Back to Issue Twenty-Nine.

All the Dead Animals


The highway’s asphalt smudged
with tragic beagles and armadillos,

deer who staggered to the median—
we know those. The avian accidents,

too: cardinal who mistook glass for sky,
small naked robin on the sidewalk.

But what about the ones who kept
surviving? Where is the gray squirrel

gone grayer until its acorn-heart
stopped? The long-lived mallard

who floated one day into no-day?
Where are their soft, still bodies?

It makes sense, or I want it to:
the animals take such care not to die.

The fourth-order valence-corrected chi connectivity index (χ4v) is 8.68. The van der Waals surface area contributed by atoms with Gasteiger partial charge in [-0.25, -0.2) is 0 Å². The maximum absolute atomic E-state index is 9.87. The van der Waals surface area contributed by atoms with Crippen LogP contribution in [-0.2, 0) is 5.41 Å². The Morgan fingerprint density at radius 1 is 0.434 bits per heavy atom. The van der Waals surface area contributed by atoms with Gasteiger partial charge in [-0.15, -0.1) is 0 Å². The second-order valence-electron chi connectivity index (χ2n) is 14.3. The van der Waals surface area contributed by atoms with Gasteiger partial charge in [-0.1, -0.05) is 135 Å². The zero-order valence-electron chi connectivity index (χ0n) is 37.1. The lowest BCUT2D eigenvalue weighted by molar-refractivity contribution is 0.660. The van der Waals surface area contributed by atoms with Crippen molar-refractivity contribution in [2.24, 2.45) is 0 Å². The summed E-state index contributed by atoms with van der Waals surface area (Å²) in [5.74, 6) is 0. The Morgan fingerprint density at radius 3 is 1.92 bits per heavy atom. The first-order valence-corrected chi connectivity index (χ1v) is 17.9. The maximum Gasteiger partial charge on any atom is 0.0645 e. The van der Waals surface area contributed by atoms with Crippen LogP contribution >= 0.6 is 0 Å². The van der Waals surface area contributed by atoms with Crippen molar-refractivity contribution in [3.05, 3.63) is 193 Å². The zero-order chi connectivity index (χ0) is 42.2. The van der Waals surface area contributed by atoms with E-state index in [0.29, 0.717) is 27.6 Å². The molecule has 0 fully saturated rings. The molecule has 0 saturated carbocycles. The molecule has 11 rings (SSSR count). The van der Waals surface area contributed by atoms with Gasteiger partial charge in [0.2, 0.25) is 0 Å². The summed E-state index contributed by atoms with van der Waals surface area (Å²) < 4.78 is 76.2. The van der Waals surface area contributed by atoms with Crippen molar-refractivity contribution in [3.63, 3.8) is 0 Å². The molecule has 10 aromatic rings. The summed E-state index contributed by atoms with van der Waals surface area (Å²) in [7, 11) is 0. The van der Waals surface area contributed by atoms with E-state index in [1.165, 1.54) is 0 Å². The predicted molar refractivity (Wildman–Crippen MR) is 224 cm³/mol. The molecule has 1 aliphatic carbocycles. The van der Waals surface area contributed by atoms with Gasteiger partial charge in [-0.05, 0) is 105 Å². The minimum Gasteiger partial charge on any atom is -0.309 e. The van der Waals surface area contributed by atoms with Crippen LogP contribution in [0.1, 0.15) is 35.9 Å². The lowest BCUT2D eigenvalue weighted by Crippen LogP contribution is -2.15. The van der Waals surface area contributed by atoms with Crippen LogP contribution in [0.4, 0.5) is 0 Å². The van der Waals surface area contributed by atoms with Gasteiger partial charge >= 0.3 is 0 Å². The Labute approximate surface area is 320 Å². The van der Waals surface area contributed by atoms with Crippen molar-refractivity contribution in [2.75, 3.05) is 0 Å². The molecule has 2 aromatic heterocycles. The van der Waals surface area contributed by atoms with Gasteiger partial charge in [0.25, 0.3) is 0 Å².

Every summer I walk by Silver Lake,
its bank shining with sunning turtles

—snappers, red-eared sliders—
and when I pass they slip noiselessly

into the water. I want to believe that
some wild things go to death only

if they’re chased there. I want
to believe in some vast secret

forest where lucky old hawks
hunt forever and elderly coyotes doze

in a clearing. I could never visit,
I know. But somehow that place

would gentle my own life—its teeth
and instinct, its hackles, its flight.

Catherine Pierce is the author of three books of poems: The Tornado Is the World, The Girls of Peculiar, and Famous Last Words, all from Saturnalia Books. Her work has appeared in Best American Poetry, American Poetry Review, Ploughshares, and elsewhere, and has won a Pushcart Prize. A 2019 NEA Fellow, she co-directs the creative writing program at Mississippi State University.


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